In Part 1 of this discussion, I discussed how I see dramatic disruption occurring in the fields of medicine, computing and communications. This post will continue that discussion of the seven fields in which I see similar dramatic disruption.
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Rapid, near-instant communications will eliminate the distance and time between a consumer’s purchase of a product (choosing and customizing), the manufacture of that product and the product’s delivery. It has been theorized recently in The Economist that, as a result, manufacturing will return from offshore so that goods can be produced closer to the consumer and delivered more quickly. (See my earlier post, How 3D Printing Works.)
Money will change from physical currency (such as bills and coins) to an electronic scrip – possibly a single, “universal” monetary system. As an example, in March of 2007 M-Pesa was launched to provide Kenyans with a “payment system for the un-banked.” Kenyan residents, with only a phone number, can store up to $1,200.00 in an account on their cell phones. They can make purchases using their cell phone. No bank is involved – only the pseudo-account with M-Pesa. M-Pesa’s growth in Kenya has been nothing short of spectacular: in the Spring of 2007, it had 19,671 mobile active users; it reached the mark of one million users by November, 2007; two million in March, 2008; 3 million by July 2008; by June 2010 M-Pesa had ten million subscribers; and it reached 14.65 million subscribers in March, 2012 (which is roughly 60% of Kenya’s adult population). Some believe that 25% of Kenya’s GDP is processed on M-Pesa. (Source: M-Pesa 5th-Year Anniversary Time-Line).
Japan and Europe also are moving toward a cash- and credit-card free economy. Going in a different direction than Kenya, they have adopted systems of electronic payments via cell phones equipped with NFC (near-field communication) chips. The difference from M-Pesa is that the Japanese and European payment systems involve payments from bank or credit card accounts. NFC-equipped phones are just now appearing in the U.S., and various banks and other vendors are rushing to offer NFC-compatibility with their banking and credit services.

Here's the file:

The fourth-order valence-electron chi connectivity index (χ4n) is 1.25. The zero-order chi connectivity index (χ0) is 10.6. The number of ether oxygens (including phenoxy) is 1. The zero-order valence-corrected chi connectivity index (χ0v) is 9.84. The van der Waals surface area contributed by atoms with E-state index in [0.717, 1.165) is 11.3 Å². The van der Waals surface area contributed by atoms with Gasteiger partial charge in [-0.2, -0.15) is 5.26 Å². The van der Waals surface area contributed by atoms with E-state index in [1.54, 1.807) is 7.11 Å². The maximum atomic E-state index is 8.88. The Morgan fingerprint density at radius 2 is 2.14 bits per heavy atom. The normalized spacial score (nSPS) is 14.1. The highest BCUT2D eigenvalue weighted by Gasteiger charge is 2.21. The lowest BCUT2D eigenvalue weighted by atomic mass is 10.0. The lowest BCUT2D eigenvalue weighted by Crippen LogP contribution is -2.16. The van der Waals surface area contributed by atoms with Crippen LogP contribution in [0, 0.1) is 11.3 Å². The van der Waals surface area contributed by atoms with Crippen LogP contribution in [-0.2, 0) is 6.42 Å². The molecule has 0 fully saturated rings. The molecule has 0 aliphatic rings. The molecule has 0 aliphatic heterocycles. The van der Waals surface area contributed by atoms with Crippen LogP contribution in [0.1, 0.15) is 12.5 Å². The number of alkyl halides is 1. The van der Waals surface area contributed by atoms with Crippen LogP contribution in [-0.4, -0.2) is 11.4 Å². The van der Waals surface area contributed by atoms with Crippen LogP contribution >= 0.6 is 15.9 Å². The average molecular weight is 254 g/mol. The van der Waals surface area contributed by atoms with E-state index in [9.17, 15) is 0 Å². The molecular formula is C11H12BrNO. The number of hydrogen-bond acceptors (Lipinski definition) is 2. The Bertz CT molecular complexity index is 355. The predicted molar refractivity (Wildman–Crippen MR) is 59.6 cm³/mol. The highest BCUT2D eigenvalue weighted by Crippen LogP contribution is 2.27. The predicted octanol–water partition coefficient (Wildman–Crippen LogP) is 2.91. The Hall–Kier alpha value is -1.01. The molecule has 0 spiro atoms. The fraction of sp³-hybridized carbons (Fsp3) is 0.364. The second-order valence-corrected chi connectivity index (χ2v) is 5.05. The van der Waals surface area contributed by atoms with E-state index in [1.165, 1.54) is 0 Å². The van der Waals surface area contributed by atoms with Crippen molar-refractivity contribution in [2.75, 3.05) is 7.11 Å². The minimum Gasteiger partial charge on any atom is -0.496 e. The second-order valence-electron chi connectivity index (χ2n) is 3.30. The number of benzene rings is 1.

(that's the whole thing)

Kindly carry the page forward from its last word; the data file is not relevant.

The future of education will be very strongly influenced by the availability of on-line courses and degrees – particularly if the cost of travel and on-campus tuition keep rising. A trade association named the International Association for K-12 Online Learning has stated that “about 250,000 students are enrolled in full-time virtual schools in 30 states.” (TheFiscalTimes.com, “Can Computers Replace Classrooms?”)
Nationally recognized U.S. colleges and universities are rapidly moving to offer on-line classes, both non-credit and for-credit. Harvard University has offered non-credit courses for some time through its Open Learning Initiative. The Open Culture website states that it contains a collection “that includes over 400 free courses in the liberal arts and sciences.” On May 12, 2012, Harvard and MIT (Massachusetts Institute of Technology) announced a new non-profit partnership, named edX, to offer free online courses from both universities. The edX partnership will be overseen by a nonprofit organization governed equally by the two universities.
These “massively open online courses”, now being referred to as MOOCs, are also being offered by other academic institutions. Also announced in May, Stanford University, Princeton University, the University of Pennsylvania and the University of Michigan announced a partnership with a new commercial company, Coursera, to “offer courses from the top universities, for free.”
Familiar universities that offer for-credit, online degree programs include the University of Phoenix; Kaplan University ; and DeVry University.